Electron Beam-Induce Carbon Erosion and the Impact on Electron Probe Microanalysis

Mike Matthews, Stuart Kearns, Ben Buse

Research output: Contribution to journalArticle (Academic Journal)peer-review

5 Citations (Scopus)
155 Downloads (Pure)


Electron beam induced carbon contamination is a balance between simultaneous deposition and erosion processes. Net erosion rates for a 25nA 3kV beam can reduce a 5nm C coating by 20% in 60s. Measurements were made on C coated Bi substrates, with coating thicknesses of 5 – 20nm, over a range of analysis conditions. Erosion showed a step-like increase with increasing electron flux density. Both the erosion rate and its rate of change increase with decreasing accelerating voltage. As the flux density decreases the rate of change increases more rapidly with decreasing voltage. Time Dependent Intensity (TDI) measurements can be used to correct for errors, in both coating and substrate quantifications, resulting from carbon erosion. Uncorrected analyses showed increasing errors in coating thickness with decreasing accelerating voltage. Whilst the erosion rate was found to be independent of coating thickness this produces an increasing absolute error with decreasing starting thickness, ranging from 1.5% for a 20nm C coating on Bi at 15kV to 14% for a 5nm coating at 3kV. Errors in Bi M measurement are <1% at 5kV or above but increase rapidly below this both with decreasing voltage and increasing coating thickness to 20% for a 20nm coated sample at 3kV.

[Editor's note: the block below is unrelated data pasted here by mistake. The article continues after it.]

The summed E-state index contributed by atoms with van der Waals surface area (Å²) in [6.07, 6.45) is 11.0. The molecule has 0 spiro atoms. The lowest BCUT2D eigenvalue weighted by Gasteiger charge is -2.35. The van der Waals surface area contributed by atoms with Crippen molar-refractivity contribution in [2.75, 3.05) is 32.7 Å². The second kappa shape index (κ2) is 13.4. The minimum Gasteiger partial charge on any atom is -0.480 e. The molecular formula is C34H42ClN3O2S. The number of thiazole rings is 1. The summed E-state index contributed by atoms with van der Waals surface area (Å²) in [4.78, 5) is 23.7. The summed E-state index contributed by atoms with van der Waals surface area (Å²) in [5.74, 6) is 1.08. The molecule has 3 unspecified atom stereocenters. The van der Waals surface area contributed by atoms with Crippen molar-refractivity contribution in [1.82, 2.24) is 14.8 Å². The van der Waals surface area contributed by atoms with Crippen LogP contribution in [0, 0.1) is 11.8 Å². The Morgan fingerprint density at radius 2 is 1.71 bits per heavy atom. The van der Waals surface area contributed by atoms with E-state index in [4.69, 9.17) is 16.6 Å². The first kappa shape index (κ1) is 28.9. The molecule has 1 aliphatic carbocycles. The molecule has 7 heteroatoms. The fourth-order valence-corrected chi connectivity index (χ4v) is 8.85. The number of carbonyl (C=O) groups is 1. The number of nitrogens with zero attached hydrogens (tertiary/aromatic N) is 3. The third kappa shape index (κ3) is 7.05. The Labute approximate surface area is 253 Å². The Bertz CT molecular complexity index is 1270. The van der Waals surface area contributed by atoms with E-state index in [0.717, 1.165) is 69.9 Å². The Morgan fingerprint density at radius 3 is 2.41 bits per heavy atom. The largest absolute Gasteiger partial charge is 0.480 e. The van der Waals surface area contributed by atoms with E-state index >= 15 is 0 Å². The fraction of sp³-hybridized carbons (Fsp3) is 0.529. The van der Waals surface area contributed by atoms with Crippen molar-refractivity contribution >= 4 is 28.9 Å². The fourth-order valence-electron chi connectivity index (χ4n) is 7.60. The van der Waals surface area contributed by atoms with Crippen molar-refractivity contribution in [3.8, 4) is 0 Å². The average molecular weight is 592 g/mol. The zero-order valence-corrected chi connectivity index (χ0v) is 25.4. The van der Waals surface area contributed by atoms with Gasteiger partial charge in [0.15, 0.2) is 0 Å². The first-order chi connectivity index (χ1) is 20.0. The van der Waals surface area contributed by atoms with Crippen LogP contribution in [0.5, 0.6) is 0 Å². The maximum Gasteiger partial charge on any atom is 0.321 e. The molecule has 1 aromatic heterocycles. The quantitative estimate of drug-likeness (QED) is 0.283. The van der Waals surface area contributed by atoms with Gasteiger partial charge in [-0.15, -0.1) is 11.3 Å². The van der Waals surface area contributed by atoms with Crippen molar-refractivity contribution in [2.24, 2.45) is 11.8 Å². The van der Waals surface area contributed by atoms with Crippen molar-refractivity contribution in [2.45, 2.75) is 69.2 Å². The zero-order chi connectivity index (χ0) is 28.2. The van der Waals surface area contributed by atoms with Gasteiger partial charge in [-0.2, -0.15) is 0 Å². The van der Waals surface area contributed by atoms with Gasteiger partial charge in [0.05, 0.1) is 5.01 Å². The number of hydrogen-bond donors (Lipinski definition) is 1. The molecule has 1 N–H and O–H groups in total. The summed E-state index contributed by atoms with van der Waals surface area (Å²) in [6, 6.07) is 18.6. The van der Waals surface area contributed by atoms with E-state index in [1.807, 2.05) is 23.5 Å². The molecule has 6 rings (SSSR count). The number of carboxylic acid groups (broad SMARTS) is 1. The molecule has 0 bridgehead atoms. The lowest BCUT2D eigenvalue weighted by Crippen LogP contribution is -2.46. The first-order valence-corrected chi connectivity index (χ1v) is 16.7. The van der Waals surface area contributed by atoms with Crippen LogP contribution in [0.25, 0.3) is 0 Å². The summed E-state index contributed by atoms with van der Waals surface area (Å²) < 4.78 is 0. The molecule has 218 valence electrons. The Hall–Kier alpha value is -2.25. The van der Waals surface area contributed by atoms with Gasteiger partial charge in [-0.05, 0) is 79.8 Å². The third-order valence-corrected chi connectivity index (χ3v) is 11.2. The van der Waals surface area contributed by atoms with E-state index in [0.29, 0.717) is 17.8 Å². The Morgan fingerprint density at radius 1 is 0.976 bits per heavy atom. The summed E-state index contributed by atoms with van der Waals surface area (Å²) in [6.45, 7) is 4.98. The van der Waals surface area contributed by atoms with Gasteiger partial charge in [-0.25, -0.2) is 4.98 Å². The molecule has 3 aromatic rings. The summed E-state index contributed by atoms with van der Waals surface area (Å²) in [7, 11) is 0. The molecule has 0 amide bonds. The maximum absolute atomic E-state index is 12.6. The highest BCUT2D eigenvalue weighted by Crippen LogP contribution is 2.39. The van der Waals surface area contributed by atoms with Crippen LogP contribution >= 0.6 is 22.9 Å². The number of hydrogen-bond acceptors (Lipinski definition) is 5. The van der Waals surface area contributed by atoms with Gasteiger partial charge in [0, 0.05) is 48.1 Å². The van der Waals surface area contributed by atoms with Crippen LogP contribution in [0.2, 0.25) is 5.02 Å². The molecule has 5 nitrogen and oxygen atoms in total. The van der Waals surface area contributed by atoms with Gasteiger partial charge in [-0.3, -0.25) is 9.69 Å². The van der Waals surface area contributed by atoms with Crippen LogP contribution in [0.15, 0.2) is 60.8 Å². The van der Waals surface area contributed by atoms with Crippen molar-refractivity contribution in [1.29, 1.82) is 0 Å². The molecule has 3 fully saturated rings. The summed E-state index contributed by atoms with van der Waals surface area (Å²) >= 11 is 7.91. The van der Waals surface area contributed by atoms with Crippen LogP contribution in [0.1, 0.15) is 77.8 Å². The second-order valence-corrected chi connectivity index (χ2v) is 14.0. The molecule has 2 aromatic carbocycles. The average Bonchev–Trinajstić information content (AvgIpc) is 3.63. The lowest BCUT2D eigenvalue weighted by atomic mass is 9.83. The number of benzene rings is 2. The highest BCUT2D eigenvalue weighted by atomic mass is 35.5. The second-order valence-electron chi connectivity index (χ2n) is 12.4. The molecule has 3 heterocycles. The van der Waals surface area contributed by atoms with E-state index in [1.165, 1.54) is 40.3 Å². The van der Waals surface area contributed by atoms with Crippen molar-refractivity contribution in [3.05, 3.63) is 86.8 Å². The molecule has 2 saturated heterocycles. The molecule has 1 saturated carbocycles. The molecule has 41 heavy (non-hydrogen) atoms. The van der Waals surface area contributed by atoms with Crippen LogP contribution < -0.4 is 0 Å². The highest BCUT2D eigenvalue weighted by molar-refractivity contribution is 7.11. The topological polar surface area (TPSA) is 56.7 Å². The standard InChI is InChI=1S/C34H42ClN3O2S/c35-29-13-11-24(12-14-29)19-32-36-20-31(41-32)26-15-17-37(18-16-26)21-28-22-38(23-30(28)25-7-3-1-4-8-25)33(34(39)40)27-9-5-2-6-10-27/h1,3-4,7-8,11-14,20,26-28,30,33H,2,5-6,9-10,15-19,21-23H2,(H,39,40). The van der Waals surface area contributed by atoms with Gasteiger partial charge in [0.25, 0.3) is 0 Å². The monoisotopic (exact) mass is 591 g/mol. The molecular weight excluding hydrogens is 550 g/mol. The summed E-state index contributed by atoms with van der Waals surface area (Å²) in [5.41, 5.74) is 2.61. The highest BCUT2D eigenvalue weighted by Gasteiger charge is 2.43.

Original languageEnglish
JournalMicroscopy and Microanalysis
Early online date16 Nov 2018
Publication statusE-pub ahead of print - 16 Nov 2018


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